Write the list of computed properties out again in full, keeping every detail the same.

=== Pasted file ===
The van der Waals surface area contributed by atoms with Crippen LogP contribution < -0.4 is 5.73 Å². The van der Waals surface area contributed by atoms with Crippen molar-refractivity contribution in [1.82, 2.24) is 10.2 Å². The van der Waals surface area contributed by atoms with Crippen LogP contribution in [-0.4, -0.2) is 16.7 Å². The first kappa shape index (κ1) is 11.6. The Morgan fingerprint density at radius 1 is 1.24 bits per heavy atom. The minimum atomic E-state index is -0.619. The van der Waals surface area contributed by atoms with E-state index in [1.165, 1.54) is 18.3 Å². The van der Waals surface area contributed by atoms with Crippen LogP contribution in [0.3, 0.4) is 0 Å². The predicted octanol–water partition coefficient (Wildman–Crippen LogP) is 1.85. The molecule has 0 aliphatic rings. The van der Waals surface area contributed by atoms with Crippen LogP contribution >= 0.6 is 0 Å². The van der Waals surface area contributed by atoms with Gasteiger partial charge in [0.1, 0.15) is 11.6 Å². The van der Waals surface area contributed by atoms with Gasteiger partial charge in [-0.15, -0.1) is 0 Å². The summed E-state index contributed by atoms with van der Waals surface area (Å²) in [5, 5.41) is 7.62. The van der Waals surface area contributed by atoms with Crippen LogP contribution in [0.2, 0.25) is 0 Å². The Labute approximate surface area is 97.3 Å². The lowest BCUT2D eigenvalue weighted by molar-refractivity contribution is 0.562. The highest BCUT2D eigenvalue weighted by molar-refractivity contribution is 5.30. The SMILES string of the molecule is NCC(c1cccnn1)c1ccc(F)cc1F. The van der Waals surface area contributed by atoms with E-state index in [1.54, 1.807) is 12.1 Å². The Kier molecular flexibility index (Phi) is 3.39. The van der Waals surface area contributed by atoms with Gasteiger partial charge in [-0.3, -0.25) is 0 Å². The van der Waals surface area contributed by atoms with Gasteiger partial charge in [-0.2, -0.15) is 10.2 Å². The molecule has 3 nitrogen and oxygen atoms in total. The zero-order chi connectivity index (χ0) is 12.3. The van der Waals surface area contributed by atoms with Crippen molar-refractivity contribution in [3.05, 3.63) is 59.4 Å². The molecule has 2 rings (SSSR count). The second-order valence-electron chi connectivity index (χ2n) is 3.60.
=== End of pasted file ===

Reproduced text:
The van der Waals surface area contributed by atoms with Crippen LogP contribution < -0.4 is 5.73 Å². The van der Waals surface area contributed by atoms with Crippen molar-refractivity contribution in [1.82, 2.24) is 10.2 Å². The van der Waals surface area contributed by atoms with Crippen LogP contribution in [-0.4, -0.2) is 16.7 Å². The first kappa shape index (κ1) is 11.6. The Morgan fingerprint density at radius 1 is 1.24 bits per heavy atom. The minimum atomic E-state index is -0.619. The van der Waals surface area contributed by atoms with E-state index in [1.165, 1.54) is 18.3 Å². The van der Waals surface area contributed by atoms with Crippen LogP contribution in [0.3, 0.4) is 0 Å². The predicted octanol–water partition coefficient (Wildman–Crippen LogP) is 1.85. The molecule has 0 aliphatic rings. The van der Waals surface area contributed by atoms with Crippen LogP contribution >= 0.6 is 0 Å². The van der Waals surface area contributed by atoms with Gasteiger partial charge in [0.1, 0.15) is 11.6 Å². The van der Waals surface area contributed by atoms with Gasteiger partial charge in [-0.15, -0.1) is 0 Å². The summed E-state index contributed by atoms with van der Waals surface area (Å²) in [5, 5.41) is 7.62. The van der Waals surface area contributed by atoms with Crippen LogP contribution in [0.2, 0.25) is 0 Å². The Labute approximate surface area is 97.3 Å². The lowest BCUT2D eigenvalue weighted by molar-refractivity contribution is 0.562. The highest BCUT2D eigenvalue weighted by molar-refractivity contribution is 5.30. The SMILES string of the molecule is NCC(c1cccnn1)c1ccc(F)cc1F. The van der Waals surface area contributed by atoms with E-state index in [1.54, 1.807) is 12.1 Å². The Kier molecular flexibility index (Phi) is 3.39. The van der Waals surface area contributed by atoms with Gasteiger partial charge in [-0.3, -0.25) is 0 Å². The van der Waals surface area contributed by atoms with Gasteiger partial charge in [-0.2, -0.15) is 10.2 Å². The molecule has 3 nitrogen and oxygen atoms in total. The zero-order chi connectivity index (χ0) is 12.3. The van der Waals surface area contributed by atoms with Crippen molar-refractivity contribution in [3.05, 3.63) is 59.4 Å². The molecule has 2 rings (SSSR count). The second-order valence-electron chi connectivity index (χ2n) is 3.60.